PJ: You met with him in the end while he was in hospital?
NA: I did. He was in hospital just prior to Easter, for the following six weeks after that, and almost every day or every second day I was visiting. It was certainly a time I hold quite dear to me. And one evening I noticed he had a Bible next to his bed and the inscription in the front of it said from 1964, from Howard Guinness, who had founded the Evangelical Union at Sydney University where I had spent a bit of time. It was given to him as a gift from Howard Guinness and his Church ahead of his 1964 tour. And it was just meticulously noted, highlighted on almost every page. And there was one evening where I sat down with him, flicked over a few pages, and we just read through different bits and pieces of what he had highlighted and underlined. And I pretty much had a two-hour Bible study with my grandfather that night, which was incredibly special.
PJ: Absolutely. And it's wonderful, isn't it, to hear that the public Christian was such a private Christian too. There was just such authenticity about him, such genuine reality in this man.
NA: Yes. Whether it was the public Brian Booth at a cricket function or grandpa sitting down for lunch, it was the same man.
PJ: It's always a great problem for us when there are big personalities—big famous people in arts or sports or anything like that—and we get them to give testimonies about life but then finding out they're living a double life. Brian was never like that. He never was the ‘great testimony’ necessarily, but he was just himself and people knew.
TP: And it was part of the effectiveness of his ministry. It wasn't that he sought fame or sought to be a big Christian celebrity in any sense; it was simply because he was well-known and was a genuine Christian. And whenever he spoke, he spoke with integrity and reality. And people love to hear that.
NA: Yes, and that was one of the reasons he actually didn't go into ministry. He had written a couple of books with Paul White—aka The Jungle Doctor. The first was his autobiography called ‘Booth to Bat’, which they made just after he finished his playing days. But he also wanted to write another book that got across elements of his faith and have a few lessons in there. So a few years after his autobiography, they wrote ‘Cricket and Christianity’. It’s interspersed with stories from his cricketing career, but also the Christian lessons attributed to that. He even put a few Bible passages in there to get people looking at the Word of God and not just reading ‘Christian lessons’.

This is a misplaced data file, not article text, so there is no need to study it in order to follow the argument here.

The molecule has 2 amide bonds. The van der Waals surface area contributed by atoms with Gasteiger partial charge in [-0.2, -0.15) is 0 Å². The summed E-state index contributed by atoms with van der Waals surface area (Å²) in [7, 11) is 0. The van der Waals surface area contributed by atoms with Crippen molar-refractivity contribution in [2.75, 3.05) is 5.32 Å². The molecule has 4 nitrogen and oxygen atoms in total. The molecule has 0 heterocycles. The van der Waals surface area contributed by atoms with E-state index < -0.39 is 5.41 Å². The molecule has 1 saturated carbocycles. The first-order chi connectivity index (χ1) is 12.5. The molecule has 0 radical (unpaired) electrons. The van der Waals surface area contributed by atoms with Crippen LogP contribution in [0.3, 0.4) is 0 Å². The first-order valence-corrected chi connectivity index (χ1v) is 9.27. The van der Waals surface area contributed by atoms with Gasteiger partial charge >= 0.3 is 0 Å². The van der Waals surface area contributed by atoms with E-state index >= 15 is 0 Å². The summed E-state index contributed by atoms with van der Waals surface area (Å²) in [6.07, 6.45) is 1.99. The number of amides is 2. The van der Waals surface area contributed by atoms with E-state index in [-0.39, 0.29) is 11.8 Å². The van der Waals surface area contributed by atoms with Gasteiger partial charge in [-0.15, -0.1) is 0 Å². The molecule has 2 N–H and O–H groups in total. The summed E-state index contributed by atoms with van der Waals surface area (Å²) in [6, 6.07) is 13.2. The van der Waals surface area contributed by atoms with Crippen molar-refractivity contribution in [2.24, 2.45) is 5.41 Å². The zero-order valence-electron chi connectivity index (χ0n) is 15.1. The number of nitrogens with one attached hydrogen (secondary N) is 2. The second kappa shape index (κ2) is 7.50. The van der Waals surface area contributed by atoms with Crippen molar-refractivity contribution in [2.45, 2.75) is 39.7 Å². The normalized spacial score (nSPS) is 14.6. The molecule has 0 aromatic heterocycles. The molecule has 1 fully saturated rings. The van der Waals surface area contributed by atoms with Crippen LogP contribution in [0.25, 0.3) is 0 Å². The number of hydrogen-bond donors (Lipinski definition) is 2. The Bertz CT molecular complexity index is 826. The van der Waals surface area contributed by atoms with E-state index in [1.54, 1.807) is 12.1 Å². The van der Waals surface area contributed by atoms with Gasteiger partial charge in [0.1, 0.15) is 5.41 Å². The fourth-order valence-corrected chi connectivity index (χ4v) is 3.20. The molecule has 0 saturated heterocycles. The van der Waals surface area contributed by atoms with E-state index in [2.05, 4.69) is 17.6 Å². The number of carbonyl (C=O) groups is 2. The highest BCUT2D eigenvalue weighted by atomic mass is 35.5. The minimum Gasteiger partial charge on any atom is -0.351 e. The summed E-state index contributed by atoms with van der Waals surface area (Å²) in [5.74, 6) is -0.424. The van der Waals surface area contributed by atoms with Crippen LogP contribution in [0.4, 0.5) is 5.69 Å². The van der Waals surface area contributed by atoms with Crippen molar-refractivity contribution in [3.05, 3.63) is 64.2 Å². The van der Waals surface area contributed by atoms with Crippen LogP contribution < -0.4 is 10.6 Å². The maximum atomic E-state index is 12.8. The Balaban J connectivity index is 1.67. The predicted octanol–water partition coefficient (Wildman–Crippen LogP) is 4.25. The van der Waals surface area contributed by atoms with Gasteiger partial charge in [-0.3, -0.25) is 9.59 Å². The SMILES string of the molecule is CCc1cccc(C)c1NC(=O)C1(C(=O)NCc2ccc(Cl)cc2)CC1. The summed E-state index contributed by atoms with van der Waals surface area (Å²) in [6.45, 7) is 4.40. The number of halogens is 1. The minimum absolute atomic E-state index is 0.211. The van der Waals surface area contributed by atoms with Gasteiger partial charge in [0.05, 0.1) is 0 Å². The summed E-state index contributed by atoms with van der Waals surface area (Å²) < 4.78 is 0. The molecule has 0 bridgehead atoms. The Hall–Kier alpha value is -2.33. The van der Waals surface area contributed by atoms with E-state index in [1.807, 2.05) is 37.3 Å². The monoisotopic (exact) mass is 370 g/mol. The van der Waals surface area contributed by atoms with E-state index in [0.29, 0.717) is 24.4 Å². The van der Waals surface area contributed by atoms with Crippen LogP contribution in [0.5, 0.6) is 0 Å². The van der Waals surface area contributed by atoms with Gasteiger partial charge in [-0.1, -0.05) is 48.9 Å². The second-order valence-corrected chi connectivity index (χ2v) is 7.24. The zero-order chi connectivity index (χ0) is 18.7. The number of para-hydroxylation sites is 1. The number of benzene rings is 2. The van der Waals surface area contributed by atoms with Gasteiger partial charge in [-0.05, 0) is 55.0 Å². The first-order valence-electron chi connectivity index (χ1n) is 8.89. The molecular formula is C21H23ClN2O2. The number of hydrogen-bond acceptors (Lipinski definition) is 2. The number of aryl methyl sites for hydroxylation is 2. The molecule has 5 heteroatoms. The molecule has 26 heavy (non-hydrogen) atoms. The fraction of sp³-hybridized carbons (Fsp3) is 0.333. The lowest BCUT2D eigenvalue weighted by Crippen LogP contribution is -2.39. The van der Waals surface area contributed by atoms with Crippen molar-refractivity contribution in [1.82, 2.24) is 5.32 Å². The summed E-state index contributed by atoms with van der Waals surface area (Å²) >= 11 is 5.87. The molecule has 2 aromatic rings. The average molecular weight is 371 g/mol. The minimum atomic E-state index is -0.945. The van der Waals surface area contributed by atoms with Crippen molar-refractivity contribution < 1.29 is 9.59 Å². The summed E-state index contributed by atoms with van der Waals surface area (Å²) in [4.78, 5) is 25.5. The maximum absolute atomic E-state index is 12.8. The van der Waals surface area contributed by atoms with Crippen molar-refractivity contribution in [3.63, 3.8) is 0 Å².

Many people had approached him about perhaps going into ministry, and grandpa at one point even considered going to mission. But I think it was Paul White, amongst a few others, who encouraged him to continue being a Christian public figure rather than a minister.
PJ: But he still was an educator as well, yes?
NA: Yes, he was at the Sydney Teachers College until the 90s I believe.
PJ: Because we're cricket tragics, we're talking about cricket, but your granddad also wrote a book on hockey, didn’t he?
N: Yes, he did—”Hockey Fundamentals”, which was basically just a guidebook for how to play hockey and bits of sportsmanship. But even after his playing days, he coached for many, many years in both hockey and cricket and imparted some of his wisdom as well. He was actively involved with the St. George Cricket Club until probably March this year at the end of the season, and the hockey club actually has a best and fairest medal named after him for the entire Sydney competition. And I only heard this story for the first time at the wake: they introduced the Brian Booth Medal while he was still playing. And one year, he was actually in the lead to win the Brian Booth Medal. And so he removed himself from the counting as he didn't think it was right that he would win his own medal. And it just speaks volumes about who he was.
PJ: And he is certainly the man to make a medal after him the best and fairest.
TP: Yes, indeed. Nathan, thanks so much for coming in and talking with us about your granddad. It's a great example of someone who became a public Christian but who didn't seek to become one; it was simply because he was an extraordinary man with extraordinary talents and gifts, and therefore became a prominent public person and hero in Australia in his time. And yet, in all of that, he was calmly, self-effacingly, clearly and unashamedly a Christian. And it showed in his witness, his behavior, his character, and in the way he played the game. It showed in the way he carried himself and how he spoke to his teammates and how he witnessed for Christ in the middle of all of it. He's a great person for us to know about, who is part of our history and whom we can seek to emulate as one of the cloud of witnesses cheering us on from that great grandstand in the sky.